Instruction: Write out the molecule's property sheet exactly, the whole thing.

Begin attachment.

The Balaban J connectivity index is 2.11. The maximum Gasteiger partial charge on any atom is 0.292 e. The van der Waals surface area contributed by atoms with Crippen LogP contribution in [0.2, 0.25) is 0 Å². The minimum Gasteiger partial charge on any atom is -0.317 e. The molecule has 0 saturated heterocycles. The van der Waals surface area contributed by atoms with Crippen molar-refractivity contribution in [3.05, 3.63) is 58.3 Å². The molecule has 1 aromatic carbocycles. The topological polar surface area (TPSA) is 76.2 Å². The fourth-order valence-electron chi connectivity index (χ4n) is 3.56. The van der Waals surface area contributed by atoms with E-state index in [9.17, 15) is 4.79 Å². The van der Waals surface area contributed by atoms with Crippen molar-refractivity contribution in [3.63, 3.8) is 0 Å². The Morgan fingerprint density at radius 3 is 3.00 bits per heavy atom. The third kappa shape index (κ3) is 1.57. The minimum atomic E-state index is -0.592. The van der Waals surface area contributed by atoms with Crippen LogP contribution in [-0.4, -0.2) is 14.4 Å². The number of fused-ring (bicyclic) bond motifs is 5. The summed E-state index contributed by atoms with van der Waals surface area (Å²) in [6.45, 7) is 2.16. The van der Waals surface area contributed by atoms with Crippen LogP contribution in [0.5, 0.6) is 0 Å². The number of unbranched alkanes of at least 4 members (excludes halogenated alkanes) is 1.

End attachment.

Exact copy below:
The Balaban J connectivity index is 2.11. The maximum Gasteiger partial charge on any atom is 0.292 e. The van der Waals surface area contributed by atoms with Crippen LogP contribution in [0.2, 0.25) is 0 Å². The minimum Gasteiger partial charge on any atom is -0.317 e. The molecule has 0 saturated heterocycles. The van der Waals surface area contributed by atoms with Crippen molar-refractivity contribution in [3.05, 3.63) is 58.3 Å². The molecule has 1 aromatic carbocycles. The topological polar surface area (TPSA) is 76.2 Å². The fourth-order valence-electron chi connectivity index (χ4n) is 3.56. The van der Waals surface area contributed by atoms with E-state index in [9.17, 15) is 4.79 Å². The van der Waals surface area contributed by atoms with Crippen molar-refractivity contribution in [3.63, 3.8) is 0 Å². The Morgan fingerprint density at radius 3 is 3.00 bits per heavy atom. The third kappa shape index (κ3) is 1.57. The minimum atomic E-state index is -0.592. The van der Waals surface area contributed by atoms with Crippen LogP contribution in [-0.4, -0.2) is 14.4 Å². The number of fused-ring (bicyclic) bond motifs is 5. The summed E-state index contributed by atoms with van der Waals surface area (Å²) in [6.45, 7) is 2.16. The van der Waals surface area contributed by atoms with Crippen LogP contribution in [0.5, 0.6) is 0 Å². The number of unbranched alkanes of at least 4 members (excludes halogenated alkanes) is 1.